Zibibbo Restaurant
430 Kipling St, Palo Alto; 650.328.6722
www.restaurantzibibbo.com
This distinguished Mediterranean restaurant, named after a wine grape, has not one but two bars, each with its own ambience. The main bar is made of dark mahogany wood and has dramatic lighting. Zibibbo's birch wood garden bar, however, is light and airy. It features an always-warm fireplace, a pond and patio seating overlooking Waverley Street. Starting at 5pm, the restaurant hosts "Bar Bites," small gatherings featuring the chef's favorite hors d'oeuvres paired with one of the restaurant's 60 wines available by the glass. (More than 500 more are available by the bottle.) As an alternative to wine, have a generously sized Cosmopolitan. (AB)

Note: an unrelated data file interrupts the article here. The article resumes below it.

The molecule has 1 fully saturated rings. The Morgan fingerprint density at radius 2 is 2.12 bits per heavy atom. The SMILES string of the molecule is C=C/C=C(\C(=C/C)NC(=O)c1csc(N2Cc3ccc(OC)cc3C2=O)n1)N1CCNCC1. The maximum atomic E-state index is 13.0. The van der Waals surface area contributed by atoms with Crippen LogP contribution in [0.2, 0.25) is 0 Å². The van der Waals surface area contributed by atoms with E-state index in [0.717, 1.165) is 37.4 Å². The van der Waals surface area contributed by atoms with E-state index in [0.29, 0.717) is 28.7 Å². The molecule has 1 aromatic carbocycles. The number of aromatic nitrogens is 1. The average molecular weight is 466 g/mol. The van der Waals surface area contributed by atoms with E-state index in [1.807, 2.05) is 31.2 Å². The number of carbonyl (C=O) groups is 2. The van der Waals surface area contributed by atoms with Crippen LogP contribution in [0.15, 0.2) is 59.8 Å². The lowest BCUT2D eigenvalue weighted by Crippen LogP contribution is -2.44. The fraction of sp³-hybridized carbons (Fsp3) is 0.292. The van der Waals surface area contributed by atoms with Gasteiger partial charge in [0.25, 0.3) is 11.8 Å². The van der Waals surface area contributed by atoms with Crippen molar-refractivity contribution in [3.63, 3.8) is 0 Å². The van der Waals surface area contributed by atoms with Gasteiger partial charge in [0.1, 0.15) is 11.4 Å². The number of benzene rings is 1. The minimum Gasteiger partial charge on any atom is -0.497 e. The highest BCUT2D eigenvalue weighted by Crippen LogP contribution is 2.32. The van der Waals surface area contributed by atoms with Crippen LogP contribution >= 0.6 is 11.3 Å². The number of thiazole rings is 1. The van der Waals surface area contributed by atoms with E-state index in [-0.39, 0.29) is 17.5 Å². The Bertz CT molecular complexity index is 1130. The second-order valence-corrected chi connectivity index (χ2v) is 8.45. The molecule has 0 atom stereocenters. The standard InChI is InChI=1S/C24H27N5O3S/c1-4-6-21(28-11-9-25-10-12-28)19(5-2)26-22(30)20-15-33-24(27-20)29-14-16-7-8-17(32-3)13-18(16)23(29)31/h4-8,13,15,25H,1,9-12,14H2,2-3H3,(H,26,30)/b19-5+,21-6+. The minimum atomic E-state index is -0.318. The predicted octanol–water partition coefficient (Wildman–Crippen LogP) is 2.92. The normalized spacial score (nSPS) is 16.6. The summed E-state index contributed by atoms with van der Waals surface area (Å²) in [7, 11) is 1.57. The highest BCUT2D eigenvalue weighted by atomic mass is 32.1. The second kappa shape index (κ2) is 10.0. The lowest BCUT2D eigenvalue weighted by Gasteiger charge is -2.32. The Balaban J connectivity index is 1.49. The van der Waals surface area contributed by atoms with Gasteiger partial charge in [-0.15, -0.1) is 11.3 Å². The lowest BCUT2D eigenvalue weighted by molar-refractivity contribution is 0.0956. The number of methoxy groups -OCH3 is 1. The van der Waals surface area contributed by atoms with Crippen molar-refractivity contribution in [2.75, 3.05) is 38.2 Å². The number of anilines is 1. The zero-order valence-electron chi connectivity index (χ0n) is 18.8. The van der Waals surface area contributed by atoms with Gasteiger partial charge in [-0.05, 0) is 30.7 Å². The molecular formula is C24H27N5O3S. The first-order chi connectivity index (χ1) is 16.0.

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From the June 16-22, 2004 issue of Metro, Silicon Valley's Weekly Newspaper.